Singapore Food Series: Eating Dairy-free
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Lactose intolerant? Eating a dairy-free diet? You’re in luck – you have an amazing array of cuisines and dishes awaiting your delectation in Singapore.
According to various studies, up to 90% of adults of East Asian descent have lactose intolerance, compared to about 5% of people of North European descent. As you can imagine, the traditional foods eaten by East Asians thus typically contain little to no dairy, making them ideal for anyone who requires dairy-free food. So what types of cuisines can you try, and what specific dishes? Read on to find out what you can eat without worries, and what needs a bit more care.
Lots of choices here! Almost everything, bar some new-fangled fusion dishes, will be dairy and lactose-free. At restaurants, you can try fresh steamed fish cooked Teochew or Cantonese style. Teochew style fish is steamed with salted vegetables, tomatoes and sour plum, resulting in a tangy, flavourful clear broth that should be generously drizzled over the fish before digging in. Cantonese style, on the other hand, has lots of soya sauce mixed with other ingredients such as sugar and fish sauce for an umami-laden experience. Veggies, seafood, meat, soup – chances are, none of these contain dairy.
The only section of the menu where you’d have to be a little wary of dairy in a Chinese restaurant is when it comes to dessert. Traditional Chinese desserts such as gui ling gao (herbal jelly) and gui hua gao (osmanthus jelly) are dairy fee, but mango pomelo sago uses evaporated milk. Pulut hitam (sweet black glutinous rice “porridge”) is also pretty commonly served in Chinese restaurants in Singapore despite it originating from Indonesia. While it’s usually served with coconut milk, which is dairy-free, some restaurants might use coconut ice cream instead, which is not, so do check with the restaurant staff.
At coffeeshops and hawker centres, it’s even easier to eat dairy-free as curries are made with coconut milk instead of cow milk, and there’s almost no cheese or cream used. There might be cheese tofu available at an economic rice stall, so ask if you’re not sure. An easily available dessert is dou hua, or soya bean curd, which is dairy-free as well. Alternatively, get a warm or cold cup of dou jiang or soya bean milk and pair it with you tiao (vegetarian fried Chinese crullers)!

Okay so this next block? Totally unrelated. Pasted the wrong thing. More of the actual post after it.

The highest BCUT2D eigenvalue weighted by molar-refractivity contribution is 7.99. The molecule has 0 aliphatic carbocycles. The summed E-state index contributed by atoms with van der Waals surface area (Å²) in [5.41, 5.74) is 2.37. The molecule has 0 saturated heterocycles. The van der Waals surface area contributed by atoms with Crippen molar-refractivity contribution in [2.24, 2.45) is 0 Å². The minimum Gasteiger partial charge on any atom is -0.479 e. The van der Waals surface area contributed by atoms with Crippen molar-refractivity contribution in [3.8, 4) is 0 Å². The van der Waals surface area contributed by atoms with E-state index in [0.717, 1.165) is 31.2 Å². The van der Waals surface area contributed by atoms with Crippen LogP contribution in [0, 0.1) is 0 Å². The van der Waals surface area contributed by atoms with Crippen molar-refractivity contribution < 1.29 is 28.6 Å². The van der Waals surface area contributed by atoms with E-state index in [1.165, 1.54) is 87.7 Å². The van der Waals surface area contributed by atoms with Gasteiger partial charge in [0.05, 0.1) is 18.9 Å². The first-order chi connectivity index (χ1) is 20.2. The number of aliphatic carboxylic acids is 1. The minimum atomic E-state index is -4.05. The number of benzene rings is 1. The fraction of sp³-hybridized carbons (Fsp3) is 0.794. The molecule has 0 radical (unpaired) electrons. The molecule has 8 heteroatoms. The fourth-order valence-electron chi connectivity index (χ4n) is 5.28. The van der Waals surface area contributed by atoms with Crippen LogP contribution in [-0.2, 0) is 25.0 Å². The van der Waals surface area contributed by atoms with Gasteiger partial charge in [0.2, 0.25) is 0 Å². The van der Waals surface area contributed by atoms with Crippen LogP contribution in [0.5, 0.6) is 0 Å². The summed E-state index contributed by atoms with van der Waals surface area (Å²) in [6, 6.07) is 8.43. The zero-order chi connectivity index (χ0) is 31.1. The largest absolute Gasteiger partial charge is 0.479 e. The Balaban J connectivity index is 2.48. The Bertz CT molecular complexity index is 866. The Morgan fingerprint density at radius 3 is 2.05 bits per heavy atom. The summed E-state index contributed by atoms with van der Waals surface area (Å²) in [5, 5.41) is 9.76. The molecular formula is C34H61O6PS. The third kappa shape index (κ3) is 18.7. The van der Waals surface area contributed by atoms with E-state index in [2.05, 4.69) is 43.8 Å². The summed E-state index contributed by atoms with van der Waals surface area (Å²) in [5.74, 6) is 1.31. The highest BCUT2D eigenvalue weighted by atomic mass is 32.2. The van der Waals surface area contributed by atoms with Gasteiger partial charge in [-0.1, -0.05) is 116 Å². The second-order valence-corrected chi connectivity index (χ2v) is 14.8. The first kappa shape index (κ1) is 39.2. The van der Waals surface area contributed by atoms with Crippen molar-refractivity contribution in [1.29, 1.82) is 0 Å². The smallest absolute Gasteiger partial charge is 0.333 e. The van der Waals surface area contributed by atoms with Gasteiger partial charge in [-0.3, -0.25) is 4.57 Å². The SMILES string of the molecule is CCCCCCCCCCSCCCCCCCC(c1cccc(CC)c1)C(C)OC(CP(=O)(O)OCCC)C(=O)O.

South-East Asian Cuisines
Apart from Chinese food, there’s plenty else to explore! Thai and Vietnamese food, for example, are very popular in Singapore and readily available. The curries use coconut milk instead of cow milk, and hence are also dairy-free. Can’t handle spicy foods? No worries! There are plenty of choices for you still. Fried olive rice, for example, has Chinese salted black olives (not the same thing you get on pizza or in salads!) added to the fried rice, imparting a slight purple tinge and a full-bodied flavour to an otherwise simple dish. Served with minced chicken or pork, cashews, a wedge of lime and some cut chilli padi on the side, it’s easy enough to avoid the spiciness if you can’t handle the heat. Pad Thai – flat rice noodles with veggies, fish sauce, tofu, egg and a choice of meat – is another great choice.
The prevalence of coconut milk in South-East Asian cuisine means desserts are refreshingly dairy-free too! Try red ruby, which has tiny pieces of water chestnut encased in glistening, clear jelly made from tapioca flour in coconut milk. The jelly is tinted red, which is where this dessert gets its name from.
Dairy-free Indian food is a little trickier as ghee, or clarified butter, is commonly used. Yoghurt and yoghurt-based sauces and dips are also regularly served, and paneer (Indian cottage cheese) is a staple of North Indian cuisines. Be sure to ask if ordering Indian food in Singapore.
Nihon Ryouri and Han Shik
Both Japanese and Korean food are crazy popular in Singapore – and available everywhere from food courts to exclusive omakase restaurants. Go wild with your choices, just keep in mind that Japanese food from Hokkaido may contain butter as the island is famed not only for its delicious seafood, but also its dairy production. Hokkaido ramen, for example, comes with a pat of butter unlike ramen from other parts of Japan. It’s also been trendy for a couple of years now to eat Korean ramyun with a slice of cheese on it, but as the cheese is in plain view you don’t have to worry about hidden dairy mucking up your digestive system.
With the wide range of dairy-free food available in Singapore, making specific recommendations poses a bit of difficulty. Just go forth and explore what Singapore’s food scene has to offer! Read the rest of our Singapore Food Series articles and recommendations here.